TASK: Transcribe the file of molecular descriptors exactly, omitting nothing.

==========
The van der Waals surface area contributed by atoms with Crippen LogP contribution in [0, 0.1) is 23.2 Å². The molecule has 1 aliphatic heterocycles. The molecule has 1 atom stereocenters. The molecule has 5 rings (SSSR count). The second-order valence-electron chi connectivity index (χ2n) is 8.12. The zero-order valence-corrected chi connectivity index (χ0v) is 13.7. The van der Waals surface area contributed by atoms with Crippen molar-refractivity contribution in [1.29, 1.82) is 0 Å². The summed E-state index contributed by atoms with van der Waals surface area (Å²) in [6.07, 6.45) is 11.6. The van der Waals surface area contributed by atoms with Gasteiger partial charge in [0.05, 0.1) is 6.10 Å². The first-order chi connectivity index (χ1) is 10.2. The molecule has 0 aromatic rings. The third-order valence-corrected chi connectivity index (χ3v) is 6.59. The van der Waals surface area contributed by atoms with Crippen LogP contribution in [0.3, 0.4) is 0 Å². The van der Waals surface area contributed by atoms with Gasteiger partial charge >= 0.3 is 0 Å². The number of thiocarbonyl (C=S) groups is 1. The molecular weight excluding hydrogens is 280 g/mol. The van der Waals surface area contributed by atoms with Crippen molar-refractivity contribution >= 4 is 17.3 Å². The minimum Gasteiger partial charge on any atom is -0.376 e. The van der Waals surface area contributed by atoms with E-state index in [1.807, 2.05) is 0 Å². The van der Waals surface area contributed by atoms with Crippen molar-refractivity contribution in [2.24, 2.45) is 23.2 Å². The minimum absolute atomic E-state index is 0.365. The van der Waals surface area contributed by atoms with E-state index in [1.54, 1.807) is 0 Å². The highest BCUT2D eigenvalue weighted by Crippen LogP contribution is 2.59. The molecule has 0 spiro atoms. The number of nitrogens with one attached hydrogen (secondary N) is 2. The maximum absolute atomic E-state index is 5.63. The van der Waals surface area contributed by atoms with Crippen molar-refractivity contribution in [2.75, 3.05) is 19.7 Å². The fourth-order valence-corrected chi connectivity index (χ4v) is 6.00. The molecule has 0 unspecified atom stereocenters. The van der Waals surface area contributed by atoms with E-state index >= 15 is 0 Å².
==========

The van der Waals surface area contributed by atoms with Crippen LogP contribution in [0, 0.1) is 23.2 Å². The molecule has 1 aliphatic heterocycles. The molecule has 1 atom stereocenters. The molecule has 5 rings (SSSR count). The second-order valence-electron chi connectivity index (χ2n) is 8.12. The zero-order valence-corrected chi connectivity index (χ0v) is 13.7. The van der Waals surface area contributed by atoms with Crippen molar-refractivity contribution in [1.29, 1.82) is 0 Å². The summed E-state index contributed by atoms with van der Waals surface area (Å²) in [6.07, 6.45) is 11.6. The van der Waals surface area contributed by atoms with Gasteiger partial charge in [0.05, 0.1) is 6.10 Å². The first-order chi connectivity index (χ1) is 10.2. The molecule has 0 aromatic rings. The third-order valence-corrected chi connectivity index (χ3v) is 6.59. The van der Waals surface area contributed by atoms with Crippen LogP contribution in [0.3, 0.4) is 0 Å². The van der Waals surface area contributed by atoms with Gasteiger partial charge >= 0.3 is 0 Å². The number of thiocarbonyl (C=S) groups is 1. The molecular weight excluding hydrogens is 280 g/mol. The van der Waals surface area contributed by atoms with Crippen molar-refractivity contribution >= 4 is 17.3 Å². The minimum Gasteiger partial charge on any atom is -0.376 e. The van der Waals surface area contributed by atoms with E-state index in [1.807, 2.05) is 0 Å². The van der Waals surface area contributed by atoms with Crippen molar-refractivity contribution in [2.24, 2.45) is 23.2 Å². The minimum absolute atomic E-state index is 0.365. The van der Waals surface area contributed by atoms with E-state index in [1.54, 1.807) is 0 Å². The highest BCUT2D eigenvalue weighted by Crippen LogP contribution is 2.59. The molecule has 0 spiro atoms. The number of nitrogens with one attached hydrogen (secondary N) is 2. The maximum absolute atomic E-state index is 5.63. The van der Waals surface area contributed by atoms with Crippen molar-refractivity contribution in [2.75, 3.05) is 19.7 Å². The fourth-order valence-corrected chi connectivity index (χ4v) is 6.00. The molecule has 0 unspecified atom stereocenters. The van der Waals surface area contributed by atoms with E-state index >= 15 is 0 Å².